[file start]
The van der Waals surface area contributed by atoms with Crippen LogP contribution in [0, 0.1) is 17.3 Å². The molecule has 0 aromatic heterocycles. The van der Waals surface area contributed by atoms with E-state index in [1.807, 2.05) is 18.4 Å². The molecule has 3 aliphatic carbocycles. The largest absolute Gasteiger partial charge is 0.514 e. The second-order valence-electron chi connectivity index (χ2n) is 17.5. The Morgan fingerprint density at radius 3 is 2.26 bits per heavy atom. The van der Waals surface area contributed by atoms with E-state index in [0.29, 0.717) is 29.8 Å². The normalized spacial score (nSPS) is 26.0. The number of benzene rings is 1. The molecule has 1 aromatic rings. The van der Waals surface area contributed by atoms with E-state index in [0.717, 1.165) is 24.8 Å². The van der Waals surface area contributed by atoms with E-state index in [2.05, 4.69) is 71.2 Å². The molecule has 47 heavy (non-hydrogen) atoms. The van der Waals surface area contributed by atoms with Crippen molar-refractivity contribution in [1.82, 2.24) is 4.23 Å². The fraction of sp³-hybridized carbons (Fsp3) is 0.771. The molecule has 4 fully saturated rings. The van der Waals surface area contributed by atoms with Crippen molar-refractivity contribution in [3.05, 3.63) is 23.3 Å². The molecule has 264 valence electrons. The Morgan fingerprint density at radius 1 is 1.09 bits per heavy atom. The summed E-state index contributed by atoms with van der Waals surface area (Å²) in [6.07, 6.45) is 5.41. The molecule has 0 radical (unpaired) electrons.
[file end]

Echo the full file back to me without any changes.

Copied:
The van der Waals surface area contributed by atoms with Crippen LogP contribution in [0, 0.1) is 17.3 Å². The molecule has 0 aromatic heterocycles. The van der Waals surface area contributed by atoms with E-state index in [1.807, 2.05) is 18.4 Å². The molecule has 3 aliphatic carbocycles. The largest absolute Gasteiger partial charge is 0.514 e. The second-order valence-electron chi connectivity index (χ2n) is 17.5. The Morgan fingerprint density at radius 3 is 2.26 bits per heavy atom. The van der Waals surface area contributed by atoms with E-state index in [0.29, 0.717) is 29.8 Å². The normalized spacial score (nSPS) is 26.0. The number of benzene rings is 1. The molecule has 1 aromatic rings. The van der Waals surface area contributed by atoms with E-state index in [0.717, 1.165) is 24.8 Å². The van der Waals surface area contributed by atoms with E-state index in [2.05, 4.69) is 71.2 Å². The molecule has 47 heavy (non-hydrogen) atoms. The van der Waals surface area contributed by atoms with Crippen molar-refractivity contribution in [1.82, 2.24) is 4.23 Å². The fraction of sp³-hybridized carbons (Fsp3) is 0.771. The molecule has 4 fully saturated rings. The van der Waals surface area contributed by atoms with Crippen molar-refractivity contribution in [3.05, 3.63) is 23.3 Å². The molecule has 264 valence electrons. The Morgan fingerprint density at radius 1 is 1.09 bits per heavy atom. The summed E-state index contributed by atoms with van der Waals surface area (Å²) in [6.07, 6.45) is 5.41. The molecule has 0 radical (unpaired) electrons.